about a couple of facts. it is a fact that this coming march is the 49th anniversary of lyndon johnson declaring war on poverty. it is a fact we have spent over $16 trillion in those 49 years, and it has failed. i like your hashtag -- party must end. i agree entirely. but let me give you two dissenting views. the welfare reform program work. the greatest decrease in child poverty in america came under bill clinton with a republican congress in the late 1990's. that is just a fact. jeffrey is shaking his head. no, it is a fact. the lowest level of black children in poverty in history was 1997. you could make an argument that having a welfare system shift toward opportunity would work. >> i'm going to give you all the time you need. before that, what would you say then to those who read the "new york times" stories when they did to review 15 years after bill clinton's welfare to work program, that women and children were falling faster into poverty than anybody else? [applause] i too was the program that helped push them in there? were they wrong? -- it was that program that helped push
disagreement about a couple of facts. it is a fact that this coming march is the 49th anniversary of lyndon johnson declaring war on poverty. it is a fact we have spent over $16 trillion in those 49 years, and it has failed. i like your hashtag -- poverty must end. i agree entirely. but let me give you two dissenting views. the welfare reform program work. the greatest decrease in child poverty in america came under bill clinton with a republican congress in the late 1990's. that is just a fact. jeffrey is shaking his head. no, it is a fact. the lowest level of black children in poverty in history was 1997. you could make an argument that having a welfare system shift toward opportunity would work. >> i'm going to give you all the time you need. before that, what would you say then to those who read the "new york times" stories when they did to review 15 years after bill clinton's welfare to work program, that women and children were falling faster into poverty than anybody else? [applause] it was that program that helped push them in there? were they wrong? >> yes, but let me carry you two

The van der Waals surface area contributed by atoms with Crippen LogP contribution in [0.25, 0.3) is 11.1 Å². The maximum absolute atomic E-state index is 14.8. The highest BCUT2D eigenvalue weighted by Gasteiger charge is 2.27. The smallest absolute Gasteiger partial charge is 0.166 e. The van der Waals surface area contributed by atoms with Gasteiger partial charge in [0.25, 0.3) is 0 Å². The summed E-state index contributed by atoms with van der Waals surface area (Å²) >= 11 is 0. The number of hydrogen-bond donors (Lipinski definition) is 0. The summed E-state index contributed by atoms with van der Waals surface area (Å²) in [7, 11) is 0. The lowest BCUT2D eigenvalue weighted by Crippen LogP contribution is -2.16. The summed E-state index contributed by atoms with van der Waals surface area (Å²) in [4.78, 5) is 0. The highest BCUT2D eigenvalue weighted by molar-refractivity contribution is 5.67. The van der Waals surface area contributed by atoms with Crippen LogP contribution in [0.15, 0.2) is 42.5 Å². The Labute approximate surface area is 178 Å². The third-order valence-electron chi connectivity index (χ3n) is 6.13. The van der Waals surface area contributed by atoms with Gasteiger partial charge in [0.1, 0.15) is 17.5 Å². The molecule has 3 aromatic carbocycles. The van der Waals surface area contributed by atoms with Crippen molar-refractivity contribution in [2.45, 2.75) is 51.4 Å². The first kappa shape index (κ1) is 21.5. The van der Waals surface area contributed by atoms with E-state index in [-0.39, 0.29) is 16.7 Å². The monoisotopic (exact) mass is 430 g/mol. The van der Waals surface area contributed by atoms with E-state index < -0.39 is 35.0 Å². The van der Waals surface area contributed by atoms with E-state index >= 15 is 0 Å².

Search Results 0 to 37 of about 38 (some duplicates have been removed)